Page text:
Singer, songwriter, pianist
Singer-songwriter Neil Sedaka has enjoyed two different periods of success during his career. He first caught the music industry’s attention when one of his compositions, “Stupid Cupid,” provided a smash for singer Connie Francis in 1958. Sedaka went on to record his own hits, including “Oh, Carol,” “Stairway to Heaven,” and “Breaking Up Is Hard to Do,” but the British invasion of the 1960s forced him to concentrate solely on his writing. He made an amazing comeback during the 1970s, however, with songs like “Laughter in the Rain” and “Bad Blood.”
Sedaka was born March 13, 1939, in Brooklyn, New York, to a musical family. Both parents played the piano, though his father drove a taxi for a living, and Sedaka’s grandmother was a concert pianist who had studied with the founder of the Juilliard School. One of Sedaka’s elementary school teachers noticed his own potential with the instrument, and urged his parents to get him private lessons. Soon afterwards he was given a scholarship to Juilliard’s preparatory school division, where he studied for eight years.
But while Sedaka earnestly tried to develop his skills as a classical pianist, he also became interested in popular music, and listened to it on the radio. He was encouraged in his interest by one of the other teenage boys in his family’s apartment building; one day, neighbor Howard Greenfield asked him to write some music to go with one of his poems. Thus, when they were thirteen and sixteen respectively, the songwriting team of Sedaka and Greenfield was born. Meanwhile, Sedaka’s interest in popular music was helping him adjust in other areas of his life. Something of a social outcast in his adolescence, Sedaka saw his social status improve as a result of performing pop songs. “It worked in my favor,” he told Norma McLain Stoop in After Dark. “Not only was I invited to parties, but I was suddenly the life of every party I attended.”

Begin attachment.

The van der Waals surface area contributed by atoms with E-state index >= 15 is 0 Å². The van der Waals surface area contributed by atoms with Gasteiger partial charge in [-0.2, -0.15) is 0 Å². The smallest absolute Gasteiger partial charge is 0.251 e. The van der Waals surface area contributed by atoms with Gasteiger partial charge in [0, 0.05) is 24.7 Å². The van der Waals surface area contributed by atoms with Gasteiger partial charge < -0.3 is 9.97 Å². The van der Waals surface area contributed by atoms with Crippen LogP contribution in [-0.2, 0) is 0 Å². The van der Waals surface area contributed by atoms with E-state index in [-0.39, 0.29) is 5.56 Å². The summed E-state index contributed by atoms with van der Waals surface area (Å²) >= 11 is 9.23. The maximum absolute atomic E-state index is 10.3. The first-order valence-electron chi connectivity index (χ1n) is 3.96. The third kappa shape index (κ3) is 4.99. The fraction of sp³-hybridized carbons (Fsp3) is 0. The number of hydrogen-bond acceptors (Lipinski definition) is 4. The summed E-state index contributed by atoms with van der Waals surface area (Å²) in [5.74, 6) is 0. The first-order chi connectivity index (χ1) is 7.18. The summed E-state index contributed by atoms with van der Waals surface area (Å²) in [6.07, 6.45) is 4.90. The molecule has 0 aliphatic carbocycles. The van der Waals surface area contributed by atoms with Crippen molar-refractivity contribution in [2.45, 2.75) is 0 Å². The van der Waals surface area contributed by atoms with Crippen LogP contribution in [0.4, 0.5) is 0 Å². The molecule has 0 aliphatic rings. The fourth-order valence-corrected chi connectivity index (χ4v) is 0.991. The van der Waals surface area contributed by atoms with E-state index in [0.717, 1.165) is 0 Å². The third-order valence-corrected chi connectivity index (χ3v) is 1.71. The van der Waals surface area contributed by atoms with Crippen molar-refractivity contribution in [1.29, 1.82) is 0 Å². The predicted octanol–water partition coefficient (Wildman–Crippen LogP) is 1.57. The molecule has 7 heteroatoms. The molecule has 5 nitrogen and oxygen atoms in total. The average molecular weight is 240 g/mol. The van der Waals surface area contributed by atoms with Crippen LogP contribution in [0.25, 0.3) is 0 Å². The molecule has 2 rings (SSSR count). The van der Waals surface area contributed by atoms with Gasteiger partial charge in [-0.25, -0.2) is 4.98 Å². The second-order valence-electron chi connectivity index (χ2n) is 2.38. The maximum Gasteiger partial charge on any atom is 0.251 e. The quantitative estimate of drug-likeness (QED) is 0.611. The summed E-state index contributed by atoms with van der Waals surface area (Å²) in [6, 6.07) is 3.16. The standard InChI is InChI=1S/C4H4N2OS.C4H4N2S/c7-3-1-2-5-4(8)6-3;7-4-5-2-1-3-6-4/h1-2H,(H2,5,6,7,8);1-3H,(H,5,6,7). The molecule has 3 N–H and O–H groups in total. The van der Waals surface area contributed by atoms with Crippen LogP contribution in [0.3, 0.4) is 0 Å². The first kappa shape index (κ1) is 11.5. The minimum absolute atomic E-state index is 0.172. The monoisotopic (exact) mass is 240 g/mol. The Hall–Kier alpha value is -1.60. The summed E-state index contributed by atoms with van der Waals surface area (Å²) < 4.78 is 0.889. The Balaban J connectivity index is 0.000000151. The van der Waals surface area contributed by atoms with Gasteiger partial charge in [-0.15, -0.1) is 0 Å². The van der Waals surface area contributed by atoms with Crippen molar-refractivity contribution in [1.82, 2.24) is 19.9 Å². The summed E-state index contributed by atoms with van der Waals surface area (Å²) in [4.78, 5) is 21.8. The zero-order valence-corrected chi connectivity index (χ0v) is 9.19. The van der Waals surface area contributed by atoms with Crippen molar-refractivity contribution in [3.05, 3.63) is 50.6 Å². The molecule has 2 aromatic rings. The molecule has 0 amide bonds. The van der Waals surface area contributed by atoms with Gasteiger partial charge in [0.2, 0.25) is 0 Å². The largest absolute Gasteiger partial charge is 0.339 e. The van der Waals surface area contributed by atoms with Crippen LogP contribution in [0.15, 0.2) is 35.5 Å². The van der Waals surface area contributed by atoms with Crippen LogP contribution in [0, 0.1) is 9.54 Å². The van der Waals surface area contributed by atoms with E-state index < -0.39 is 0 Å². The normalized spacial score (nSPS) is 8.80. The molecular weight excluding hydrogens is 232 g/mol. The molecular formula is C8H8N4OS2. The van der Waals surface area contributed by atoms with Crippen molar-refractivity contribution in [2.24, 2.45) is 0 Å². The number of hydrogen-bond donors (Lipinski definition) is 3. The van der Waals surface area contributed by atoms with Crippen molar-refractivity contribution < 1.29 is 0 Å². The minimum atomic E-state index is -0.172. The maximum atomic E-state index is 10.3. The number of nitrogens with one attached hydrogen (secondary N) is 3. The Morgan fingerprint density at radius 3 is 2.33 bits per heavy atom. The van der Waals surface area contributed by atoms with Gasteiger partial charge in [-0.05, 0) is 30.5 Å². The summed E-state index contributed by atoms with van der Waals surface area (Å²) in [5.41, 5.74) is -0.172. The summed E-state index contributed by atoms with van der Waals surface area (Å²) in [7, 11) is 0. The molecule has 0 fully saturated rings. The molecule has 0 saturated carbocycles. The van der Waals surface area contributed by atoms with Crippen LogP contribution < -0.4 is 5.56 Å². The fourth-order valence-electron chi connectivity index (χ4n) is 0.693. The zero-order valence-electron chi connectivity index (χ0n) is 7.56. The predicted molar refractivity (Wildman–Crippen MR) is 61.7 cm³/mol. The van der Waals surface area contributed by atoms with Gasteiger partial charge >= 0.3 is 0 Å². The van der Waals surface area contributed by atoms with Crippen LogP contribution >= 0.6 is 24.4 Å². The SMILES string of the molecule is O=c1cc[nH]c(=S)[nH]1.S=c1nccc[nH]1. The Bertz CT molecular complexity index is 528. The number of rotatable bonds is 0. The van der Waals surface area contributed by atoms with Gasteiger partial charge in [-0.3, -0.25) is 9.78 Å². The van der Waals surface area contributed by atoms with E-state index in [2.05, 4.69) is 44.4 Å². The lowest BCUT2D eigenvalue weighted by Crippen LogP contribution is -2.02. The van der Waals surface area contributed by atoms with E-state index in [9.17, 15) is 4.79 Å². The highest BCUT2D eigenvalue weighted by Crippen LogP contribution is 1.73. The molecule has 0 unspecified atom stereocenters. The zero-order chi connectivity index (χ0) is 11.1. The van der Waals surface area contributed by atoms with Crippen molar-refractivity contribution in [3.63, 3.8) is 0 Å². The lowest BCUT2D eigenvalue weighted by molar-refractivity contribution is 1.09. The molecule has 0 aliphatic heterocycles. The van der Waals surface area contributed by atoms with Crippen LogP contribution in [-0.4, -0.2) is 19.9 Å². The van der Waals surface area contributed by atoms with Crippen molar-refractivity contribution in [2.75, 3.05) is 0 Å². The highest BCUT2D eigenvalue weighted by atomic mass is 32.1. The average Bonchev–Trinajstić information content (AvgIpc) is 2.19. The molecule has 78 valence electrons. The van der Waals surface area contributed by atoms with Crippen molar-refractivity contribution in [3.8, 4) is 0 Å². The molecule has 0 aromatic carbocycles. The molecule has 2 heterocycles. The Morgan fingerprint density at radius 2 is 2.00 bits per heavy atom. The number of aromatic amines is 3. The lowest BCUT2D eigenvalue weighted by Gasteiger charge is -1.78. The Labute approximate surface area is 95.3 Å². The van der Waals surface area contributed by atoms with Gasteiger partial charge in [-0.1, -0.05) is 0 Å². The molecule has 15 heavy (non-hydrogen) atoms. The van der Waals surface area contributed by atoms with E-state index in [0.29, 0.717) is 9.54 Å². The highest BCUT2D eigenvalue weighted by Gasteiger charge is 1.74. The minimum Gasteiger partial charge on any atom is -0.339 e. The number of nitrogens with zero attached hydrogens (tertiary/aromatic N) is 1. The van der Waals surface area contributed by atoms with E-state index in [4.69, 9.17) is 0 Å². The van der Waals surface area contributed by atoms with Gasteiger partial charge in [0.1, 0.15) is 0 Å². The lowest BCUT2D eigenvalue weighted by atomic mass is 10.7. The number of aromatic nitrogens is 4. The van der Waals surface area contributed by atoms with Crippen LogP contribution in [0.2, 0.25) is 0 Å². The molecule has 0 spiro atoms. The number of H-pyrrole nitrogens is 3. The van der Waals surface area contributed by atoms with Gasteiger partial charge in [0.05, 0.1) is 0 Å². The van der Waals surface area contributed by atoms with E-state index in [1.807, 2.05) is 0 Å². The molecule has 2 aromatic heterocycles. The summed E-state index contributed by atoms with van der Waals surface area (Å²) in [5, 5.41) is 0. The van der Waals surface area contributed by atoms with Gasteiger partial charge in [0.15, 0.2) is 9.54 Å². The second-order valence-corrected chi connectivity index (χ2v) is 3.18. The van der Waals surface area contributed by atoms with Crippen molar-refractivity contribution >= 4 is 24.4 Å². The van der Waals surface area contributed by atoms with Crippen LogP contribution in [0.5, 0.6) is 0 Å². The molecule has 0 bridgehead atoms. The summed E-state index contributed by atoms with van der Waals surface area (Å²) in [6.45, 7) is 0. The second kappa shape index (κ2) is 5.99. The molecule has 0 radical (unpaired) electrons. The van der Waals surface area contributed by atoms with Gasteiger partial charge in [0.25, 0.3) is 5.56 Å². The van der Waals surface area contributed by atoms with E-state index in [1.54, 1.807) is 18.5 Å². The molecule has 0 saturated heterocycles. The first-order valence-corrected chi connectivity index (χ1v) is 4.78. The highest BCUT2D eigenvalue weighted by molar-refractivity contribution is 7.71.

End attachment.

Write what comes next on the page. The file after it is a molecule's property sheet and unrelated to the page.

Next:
Even while they were teenagers, however, Sedaka and Greenfield tried to put their talents on display for a wider audience than just their immediate friends. Especially after 1954, when Sedaka was captivated by the Penguins’ rendition of “Earth Angel” and convinced Greenfield to turn their efforts towards rock and roll and rhythm and blues, they attempted to market their compositions to record companies and music publishers. They managed to sell a few songs to Atlantic Records; some of them were recorded by artists such as LaVern Baker and Clyde McPhatter. As for Sedaka’s progress towards a classical career, he was chosen to play on the radio for the New York Times’s Musical Talent in Our Schools competition in 1956; shortly afterwards he graduated from high school and matriculated at Juilliard at the college level.
Born March 13,1939, in Brooklyn, New York; son of Mac (a taxi driver) and Eleanor Appel Sedaka; married Leba Margaret Strassberg; children: Dara, Marc. Education: Attended Juilliard School of Music from age nine to seventeen, then attended two years of Juilliard’s college division.
Pop vocalist, songwriter, and pianist; professional songwriter from the late 1950s to the present, recording artist and concert performer in the United States, 1958-63 and 1974—; in England 1970-74. Appeared on television shows, including “American Bandstand,” and “The Ed Sullivan Show”; had own television special on NBC, c. 1976, “Neil Sedaka Steppin’ Out.”